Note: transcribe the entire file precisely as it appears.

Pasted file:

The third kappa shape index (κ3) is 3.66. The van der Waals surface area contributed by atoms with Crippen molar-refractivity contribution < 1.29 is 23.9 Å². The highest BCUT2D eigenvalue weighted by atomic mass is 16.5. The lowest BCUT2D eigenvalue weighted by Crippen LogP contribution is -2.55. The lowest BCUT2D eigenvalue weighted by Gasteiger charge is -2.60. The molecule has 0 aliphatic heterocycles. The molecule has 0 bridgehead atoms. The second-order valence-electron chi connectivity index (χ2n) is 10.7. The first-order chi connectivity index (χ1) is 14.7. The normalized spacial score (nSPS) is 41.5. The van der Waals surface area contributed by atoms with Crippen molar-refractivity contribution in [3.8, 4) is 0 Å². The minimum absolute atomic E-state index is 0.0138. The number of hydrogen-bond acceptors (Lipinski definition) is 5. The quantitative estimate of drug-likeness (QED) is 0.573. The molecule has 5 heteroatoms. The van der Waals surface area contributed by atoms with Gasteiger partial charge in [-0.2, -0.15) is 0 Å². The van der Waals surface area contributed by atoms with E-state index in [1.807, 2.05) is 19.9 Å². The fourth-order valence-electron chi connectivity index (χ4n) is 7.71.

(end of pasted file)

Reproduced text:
The third kappa shape index (κ3) is 3.66. The van der Waals surface area contributed by atoms with Crippen molar-refractivity contribution < 1.29 is 23.9 Å². The highest BCUT2D eigenvalue weighted by atomic mass is 16.5. The lowest BCUT2D eigenvalue weighted by Crippen LogP contribution is -2.55. The lowest BCUT2D eigenvalue weighted by Gasteiger charge is -2.60. The molecule has 0 aliphatic heterocycles. The molecule has 0 bridgehead atoms. The second-order valence-electron chi connectivity index (χ2n) is 10.7. The first-order chi connectivity index (χ1) is 14.7. The normalized spacial score (nSPS) is 41.5. The van der Waals surface area contributed by atoms with Crippen molar-refractivity contribution in [3.8, 4) is 0 Å². The minimum absolute atomic E-state index is 0.0138. The number of hydrogen-bond acceptors (Lipinski definition) is 5. The quantitative estimate of drug-likeness (QED) is 0.573. The molecule has 5 heteroatoms. The van der Waals surface area contributed by atoms with Gasteiger partial charge in [-0.2, -0.15) is 0 Å². The van der Waals surface area contributed by atoms with E-state index in [1.807, 2.05) is 19.9 Å². The fourth-order valence-electron chi connectivity index (χ4n) is 7.71.